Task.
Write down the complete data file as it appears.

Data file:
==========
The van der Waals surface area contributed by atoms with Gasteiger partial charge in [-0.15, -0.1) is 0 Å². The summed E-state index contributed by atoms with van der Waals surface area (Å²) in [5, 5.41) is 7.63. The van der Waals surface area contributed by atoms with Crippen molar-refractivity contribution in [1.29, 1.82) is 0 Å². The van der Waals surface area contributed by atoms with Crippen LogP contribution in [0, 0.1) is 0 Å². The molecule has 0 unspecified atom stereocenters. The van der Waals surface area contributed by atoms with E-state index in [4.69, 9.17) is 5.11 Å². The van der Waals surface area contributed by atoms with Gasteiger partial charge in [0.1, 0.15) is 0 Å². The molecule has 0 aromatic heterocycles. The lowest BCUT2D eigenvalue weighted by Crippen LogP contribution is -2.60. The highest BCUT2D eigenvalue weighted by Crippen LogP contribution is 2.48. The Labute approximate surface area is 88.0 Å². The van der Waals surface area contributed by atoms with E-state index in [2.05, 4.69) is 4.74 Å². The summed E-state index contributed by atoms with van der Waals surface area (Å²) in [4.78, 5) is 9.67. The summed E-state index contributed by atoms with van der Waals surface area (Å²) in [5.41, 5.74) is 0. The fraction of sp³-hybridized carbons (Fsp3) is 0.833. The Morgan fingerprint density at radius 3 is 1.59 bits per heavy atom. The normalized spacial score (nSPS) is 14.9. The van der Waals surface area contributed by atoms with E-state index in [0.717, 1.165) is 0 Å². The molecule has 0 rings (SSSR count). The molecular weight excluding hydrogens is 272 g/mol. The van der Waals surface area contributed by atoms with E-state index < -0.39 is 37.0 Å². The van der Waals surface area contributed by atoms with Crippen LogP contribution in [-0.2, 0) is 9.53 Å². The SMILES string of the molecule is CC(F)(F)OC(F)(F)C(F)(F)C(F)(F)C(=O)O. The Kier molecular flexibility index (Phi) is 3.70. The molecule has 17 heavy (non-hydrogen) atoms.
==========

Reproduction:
The van der Waals surface area contributed by atoms with Gasteiger partial charge in [-0.15, -0.1) is 0 Å². The summed E-state index contributed by atoms with van der Waals surface area (Å²) in [5, 5.41) is 7.63. The van der Waals surface area contributed by atoms with Crippen molar-refractivity contribution in [1.29, 1.82) is 0 Å². The van der Waals surface area contributed by atoms with Crippen LogP contribution in [0, 0.1) is 0 Å². The molecule has 0 unspecified atom stereocenters. The van der Waals surface area contributed by atoms with E-state index in [4.69, 9.17) is 5.11 Å². The van der Waals surface area contributed by atoms with Gasteiger partial charge in [0.1, 0.15) is 0 Å². The molecule has 0 aromatic heterocycles. The lowest BCUT2D eigenvalue weighted by Crippen LogP contribution is -2.60. The highest BCUT2D eigenvalue weighted by Crippen LogP contribution is 2.48. The Labute approximate surface area is 88.0 Å². The van der Waals surface area contributed by atoms with E-state index in [2.05, 4.69) is 4.74 Å². The summed E-state index contributed by atoms with van der Waals surface area (Å²) in [4.78, 5) is 9.67. The summed E-state index contributed by atoms with van der Waals surface area (Å²) in [5.41, 5.74) is 0. The fraction of sp³-hybridized carbons (Fsp3) is 0.833. The Morgan fingerprint density at radius 3 is 1.59 bits per heavy atom. The normalized spacial score (nSPS) is 14.9. The van der Waals surface area contributed by atoms with E-state index in [0.717, 1.165) is 0 Å². The molecule has 0 rings (SSSR count). The molecular weight excluding hydrogens is 272 g/mol. The van der Waals surface area contributed by atoms with E-state index < -0.39 is 37.0 Å². The van der Waals surface area contributed by atoms with Crippen LogP contribution in [-0.2, 0) is 9.53 Å². The SMILES string of the molecule is CC(F)(F)OC(F)(F)C(F)(F)C(F)(F)C(=O)O. The Kier molecular flexibility index (Phi) is 3.70. The molecule has 17 heavy (non-hydrogen) atoms.